I can’t say I wasn’t warned. Outdoor theatre is a risk anywhere north of the English Channel, even in summer, but attending an open-air production in the Scottish Highlands feels a bit like taking your life in your hands. I watched the torrential downpour that preceded the al fresco staging of The Secret Garden from the comfort of the theatre café, and headed for the outdoor performance area with more trepidation than anticipation as I clutched my umbrella and zipped my raincoat tight.
In the event, however, the rain eased off and didn’t interrupt the show with anything more than a little shower. It certainly didn’t dampen the choice to stage this new play outdoors in Pitlochry Festival Theatre’s garden amphitheatre. Pitlochry has long been known as “Scotland’s theatre in the hills”, so it makes perfect sense to capitalise on that by staging productions in its landscaped garden. Their raked wooden amphitheatre is a lovely space, one that Ben Occhipinti’s production makes the most of with its selective use of the open views and lots of little transformational touches to mark the passing of the seasons.
And what more appropriate setting could there be for Frances Hodgson Burnett’s ever-popular tale of the healing power of nature? This new adaptation by Elizabeth Newman, the theatre’s artistic director, retains all the essentials of the original novel but trims a lot of the detail so that it doesn’t hang about, bringing in the whole thing at around 90 minutes, including an interval. It’s appealingly crisp, which is helpful for the younger members of the audience on their summer holiday, and it doesn’t shun the novel’s all-important use of Yorkshire dialect. It’s a lovely thing to breathe in the Highland nature as you watch, too, so that the setting seems to become a part of the wider production.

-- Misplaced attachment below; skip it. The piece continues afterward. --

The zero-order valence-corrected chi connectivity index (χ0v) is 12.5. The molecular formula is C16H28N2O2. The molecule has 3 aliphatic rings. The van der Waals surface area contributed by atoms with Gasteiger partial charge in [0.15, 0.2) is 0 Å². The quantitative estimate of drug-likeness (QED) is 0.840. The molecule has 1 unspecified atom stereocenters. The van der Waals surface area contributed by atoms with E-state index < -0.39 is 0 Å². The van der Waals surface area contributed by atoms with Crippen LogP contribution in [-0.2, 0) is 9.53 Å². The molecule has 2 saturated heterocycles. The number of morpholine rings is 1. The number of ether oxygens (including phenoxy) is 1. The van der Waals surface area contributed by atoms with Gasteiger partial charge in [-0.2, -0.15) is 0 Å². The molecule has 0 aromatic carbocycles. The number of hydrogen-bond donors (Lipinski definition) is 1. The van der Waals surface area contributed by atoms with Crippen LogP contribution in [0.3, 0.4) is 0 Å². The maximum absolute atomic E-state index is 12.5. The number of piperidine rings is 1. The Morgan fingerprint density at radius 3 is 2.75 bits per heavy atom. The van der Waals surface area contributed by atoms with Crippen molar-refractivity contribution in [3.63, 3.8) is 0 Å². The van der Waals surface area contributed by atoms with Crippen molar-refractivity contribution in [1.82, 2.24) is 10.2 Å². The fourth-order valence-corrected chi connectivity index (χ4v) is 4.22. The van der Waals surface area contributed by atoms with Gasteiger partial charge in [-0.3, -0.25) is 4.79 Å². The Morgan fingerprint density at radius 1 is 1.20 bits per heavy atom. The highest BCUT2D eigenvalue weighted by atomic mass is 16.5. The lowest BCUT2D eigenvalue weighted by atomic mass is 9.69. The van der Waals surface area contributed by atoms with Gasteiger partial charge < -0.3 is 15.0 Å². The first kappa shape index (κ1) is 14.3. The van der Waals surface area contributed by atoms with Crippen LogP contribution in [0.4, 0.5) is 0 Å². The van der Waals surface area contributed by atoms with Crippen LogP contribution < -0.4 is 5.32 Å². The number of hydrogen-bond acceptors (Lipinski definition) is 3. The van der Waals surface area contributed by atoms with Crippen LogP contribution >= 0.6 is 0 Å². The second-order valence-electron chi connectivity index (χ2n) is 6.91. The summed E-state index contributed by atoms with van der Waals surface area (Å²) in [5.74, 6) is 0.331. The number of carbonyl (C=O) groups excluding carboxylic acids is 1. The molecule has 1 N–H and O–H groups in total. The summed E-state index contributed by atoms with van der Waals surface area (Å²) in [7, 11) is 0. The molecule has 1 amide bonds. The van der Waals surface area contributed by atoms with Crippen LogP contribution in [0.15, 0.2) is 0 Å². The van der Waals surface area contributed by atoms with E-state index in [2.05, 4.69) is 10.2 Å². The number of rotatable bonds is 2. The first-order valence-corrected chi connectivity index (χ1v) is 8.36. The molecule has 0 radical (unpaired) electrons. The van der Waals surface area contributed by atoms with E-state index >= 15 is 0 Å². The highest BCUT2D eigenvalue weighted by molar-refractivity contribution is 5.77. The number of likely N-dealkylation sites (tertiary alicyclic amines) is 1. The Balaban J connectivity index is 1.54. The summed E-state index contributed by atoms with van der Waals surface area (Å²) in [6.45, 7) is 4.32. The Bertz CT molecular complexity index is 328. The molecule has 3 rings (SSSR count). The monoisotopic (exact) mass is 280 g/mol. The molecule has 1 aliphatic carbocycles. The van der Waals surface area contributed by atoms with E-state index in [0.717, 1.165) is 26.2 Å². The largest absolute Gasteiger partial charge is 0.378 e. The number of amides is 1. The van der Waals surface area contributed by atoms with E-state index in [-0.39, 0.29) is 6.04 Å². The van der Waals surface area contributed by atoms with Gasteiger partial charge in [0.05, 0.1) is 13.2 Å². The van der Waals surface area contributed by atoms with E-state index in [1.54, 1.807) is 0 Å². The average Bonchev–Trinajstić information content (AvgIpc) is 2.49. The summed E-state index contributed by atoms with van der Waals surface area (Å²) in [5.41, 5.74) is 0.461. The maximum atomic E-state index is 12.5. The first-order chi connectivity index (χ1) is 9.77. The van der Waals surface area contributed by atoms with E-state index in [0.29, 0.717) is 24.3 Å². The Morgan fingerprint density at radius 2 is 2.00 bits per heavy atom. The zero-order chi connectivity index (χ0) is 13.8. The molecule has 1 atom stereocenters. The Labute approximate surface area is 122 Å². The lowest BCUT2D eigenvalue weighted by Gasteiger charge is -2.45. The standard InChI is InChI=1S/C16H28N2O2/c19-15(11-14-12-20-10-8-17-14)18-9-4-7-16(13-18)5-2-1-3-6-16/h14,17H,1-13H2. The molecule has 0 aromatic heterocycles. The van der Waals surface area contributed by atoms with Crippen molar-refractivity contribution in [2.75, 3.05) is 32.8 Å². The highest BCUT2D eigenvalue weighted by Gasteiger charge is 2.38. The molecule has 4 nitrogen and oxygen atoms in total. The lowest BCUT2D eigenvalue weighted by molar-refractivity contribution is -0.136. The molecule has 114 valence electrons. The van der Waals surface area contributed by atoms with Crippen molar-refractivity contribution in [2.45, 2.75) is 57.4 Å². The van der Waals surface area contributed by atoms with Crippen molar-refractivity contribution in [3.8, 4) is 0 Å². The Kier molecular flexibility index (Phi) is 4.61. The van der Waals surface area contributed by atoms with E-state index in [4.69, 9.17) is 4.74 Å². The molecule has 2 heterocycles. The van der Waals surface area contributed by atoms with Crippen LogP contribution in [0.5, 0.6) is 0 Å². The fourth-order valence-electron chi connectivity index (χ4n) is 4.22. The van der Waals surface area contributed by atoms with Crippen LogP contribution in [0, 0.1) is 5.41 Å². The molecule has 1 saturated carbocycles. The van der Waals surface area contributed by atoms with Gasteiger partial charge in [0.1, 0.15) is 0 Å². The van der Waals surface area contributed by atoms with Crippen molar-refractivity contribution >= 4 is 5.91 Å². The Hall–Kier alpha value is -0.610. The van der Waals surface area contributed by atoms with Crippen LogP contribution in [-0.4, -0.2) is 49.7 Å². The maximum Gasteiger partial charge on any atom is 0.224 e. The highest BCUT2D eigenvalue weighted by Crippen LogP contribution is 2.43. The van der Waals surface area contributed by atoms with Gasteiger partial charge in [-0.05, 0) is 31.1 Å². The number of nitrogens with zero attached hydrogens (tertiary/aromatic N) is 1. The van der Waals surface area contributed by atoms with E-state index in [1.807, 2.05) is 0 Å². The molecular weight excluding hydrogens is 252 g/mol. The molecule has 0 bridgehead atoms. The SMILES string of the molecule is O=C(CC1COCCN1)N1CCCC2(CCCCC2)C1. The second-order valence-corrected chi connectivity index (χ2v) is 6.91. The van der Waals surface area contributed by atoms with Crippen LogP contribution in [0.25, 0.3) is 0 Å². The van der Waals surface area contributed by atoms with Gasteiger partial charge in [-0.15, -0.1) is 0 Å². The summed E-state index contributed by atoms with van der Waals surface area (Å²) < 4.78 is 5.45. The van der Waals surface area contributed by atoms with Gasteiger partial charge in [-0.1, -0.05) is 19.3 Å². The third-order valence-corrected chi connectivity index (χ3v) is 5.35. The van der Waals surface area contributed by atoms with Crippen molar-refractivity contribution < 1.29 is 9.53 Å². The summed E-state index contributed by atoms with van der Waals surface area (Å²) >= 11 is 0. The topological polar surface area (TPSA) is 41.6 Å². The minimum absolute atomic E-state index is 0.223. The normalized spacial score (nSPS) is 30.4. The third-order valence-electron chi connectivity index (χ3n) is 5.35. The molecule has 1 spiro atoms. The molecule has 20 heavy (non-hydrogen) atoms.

The staging embraces simplicity, with a very small number of props to suggest individual locations, and some winningly cute puppet animals to supplement the human cast. There is an appealing directness to the actors’ performances too, and that adds to the childlike nature of the show. Blythe Jandoo effectively traces Mary’s journey from the angry orphan to the generous, warm-spirited girl of the ending. Jack Ward does the same with the role of Colin Craven, though he can’t do anything about the fact that his character begins his journey as one of the limpest, least appealing characters in children’s literature. Robbie Scott’s Dickon is simple and direct, as is Trudy Ward’s sympathetic Martha. Oliver Cookson and Shona White play the older domestic staff with salt-of-the-earth gruffness, and Matthew Churcher makes a warmly humane narrator.
Only at the close does the play feel rather curt. The ending comes rather abruptly, and the air-fairy “magic” that becomes so central to the play’s conclusion feels rather poorly prepared for. However, it’s a play and production that retains its own distinctive sense of charm, and its outdoor setting will help it cast its own spell, even when it rains.